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April 17, 2014

New CFTC head tackles OTC unintended consequences | risk article

The new Chairman of the CFTC is making a fast start in tackling the unintended systemic risk consequences of Dodd-Frank's Title VII derivatives rules.  Could this avert a future FCM concentration risk crisis and enable legacy stockpiles of uncollateralized counterparty risk to be more easily reduced in response to the capital incentives?   Let's hope so.

CHECK THE DATE – FAKE.

The new Chairman of the CFTC is making a fast start in tackling the unintended systemic risk consequences of Dodd-Frank's Title VII derivatives rules.  Could this avert a future FCM concentration risk crisis and enable legacy stockpiles of uncollateralized counterparty risk to be more easily reduced in response to the capital incentives?   Let's hope so.

Massad comments in public forum

Taking aim at some of the emerging problems with the new OTC regime incoming CFTC Chairman, Tim Massad, announced what could be a far-reaching set of proposals to adjust the rules.  "It's clear from discussion with fellow commissioners, our colleagues at the Federal Reserve, academics and key industry representatives that – left as is – our mandated clearing, SEF trading and bilateral margin regime could add systemic risk or at best inhibit its reduction".

Recent behind closed doors discussions with select industry and regulator representatives have been kept secret.  Chairman Massad was happy enough with progress to comment in an aside from yesterday's public meeting.  "Looking at it with a fresh eye, I am concerned that cleared client risk in the eventual mature state will dominate dealer risk even though notionals will be dominated by clearing members.  If this happened it could create unacceptable risk build up in FCMs.  Also I am advised that the clearing and SEF mandates may inhibit the natural response of financial firms to reduce bilateral risk given the incentive effects of bilateral margin and capitalization of uncollateralized counterparties.  Neither of these were the intent of the rules and we are looking at fixing these problems before they happen so as to make the system less risky."

Specifically the proposals outlined can be summarized as follows:
  1. Exempting from the clearing mandate trades between two parties who are both subject to the bilateral BCBS / IOSCO margin rules
  2. Redefining the US agency FCM model putting clients and the CCP in a more conventional principal counterparty relationship 

Easier reduction of legacy systemic risk

"By preventing mutually risk reducing bilateral trades between a pair of counterparties because such trades have to clear and trade on a SEF, the CFTC has effectively dug a trench around the stockpile of legacy portfolio systemic risk making it harder to reduce", a London based head of CVA trading opined.  "This imaginative exemption may do more to reduce systemic counterparty risk than the rest of Dodd-Frank put together, since it will free up banks and later buy side firms to respond to the capital incentives and mutually trade down counterparty risk with clearing exempt risk-offsetting trades between a pre-defined pair of counterparties."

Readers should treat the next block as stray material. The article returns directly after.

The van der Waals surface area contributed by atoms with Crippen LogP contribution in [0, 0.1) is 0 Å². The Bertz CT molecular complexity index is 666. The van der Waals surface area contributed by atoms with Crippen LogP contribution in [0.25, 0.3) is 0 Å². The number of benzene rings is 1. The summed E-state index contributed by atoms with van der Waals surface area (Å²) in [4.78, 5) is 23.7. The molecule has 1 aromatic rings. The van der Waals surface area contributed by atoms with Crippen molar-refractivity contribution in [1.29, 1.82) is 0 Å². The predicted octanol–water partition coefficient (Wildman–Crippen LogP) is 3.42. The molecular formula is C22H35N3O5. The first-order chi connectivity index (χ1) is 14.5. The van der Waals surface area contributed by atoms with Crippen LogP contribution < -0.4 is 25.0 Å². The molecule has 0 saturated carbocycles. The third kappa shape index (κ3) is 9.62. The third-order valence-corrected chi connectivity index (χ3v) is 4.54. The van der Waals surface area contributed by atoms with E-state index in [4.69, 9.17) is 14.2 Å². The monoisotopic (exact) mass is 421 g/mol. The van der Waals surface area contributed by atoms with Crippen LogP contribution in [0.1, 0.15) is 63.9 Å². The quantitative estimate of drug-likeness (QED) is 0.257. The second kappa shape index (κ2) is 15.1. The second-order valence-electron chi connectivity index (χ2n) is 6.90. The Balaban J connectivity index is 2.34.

Minimizing FCM systemic risk build up and enabling FCM economic viability
 
"It looks like the CFTC is starting to get the joke" said one US bank's New York City based head of client clearing.  "Punishing FCMs for risks they either do not bear or did not originate is just going to drive them out of OTC client clearing.  We could be creating an intraday credit and concentration issue.  We don't want OTC to become another tri-party repo problem.  It feels like we're past hoping the BCBS tweaking the Basel III rules is going to materially change the subsidy / capitalization issue so we need to look at the client clearing model itself.  After all, why should client clearing providers put up default fund contributions on behalf of clients or hold capital against client-risk-driven default fund contributions or IM?"

FCMs funding and capital costs on client cleared portfolios includes the associated:

  • Default fund contribution funding costs,
  • Basel III default fund contribution capital and
  • CFTC FCM minimum capital threshold of 8% of client IM

The new client clearing model changes are thought to include requiring clients themselves to pay their default fund contributions on their portfolios instead of the FCMs, having CCPs themselves manage client defaults directly whilst FCMs still provide short-term liquidity to the CCP and financing to clients but not remaining in their operational intermediary role as today.  A first reading of the changes would mean that counterparty RWA and default fund contributions on client portfolios would be substantially eliminated from FCMs.  If CFTC can also adjust their own FCM capital rules to alleviate the 8% of client IM problem – FCMs could have a business with sustainable return on capital and therefore there might be no shortage of willing providers.

"The proposal was not intuitive at first as it breaks the prior idea of no mutualization risk for clients" said a leading buy side representative.  "However, the estimates I've seen indicate the mutualized risk would be quite limited given IM are set at "defaulter pays" levels.  If this enables FCMs to back off the risk charges they are currently advancing in clearing price negotiations and it takes most of the risk out of portability by removing the disincentive to port inwards caused by the default fund costs of an incoming portfolio, this could be a good trade off even with the additional default fund contribution cost and risk."

For more details

Please read the attached article and check with the author for the back story


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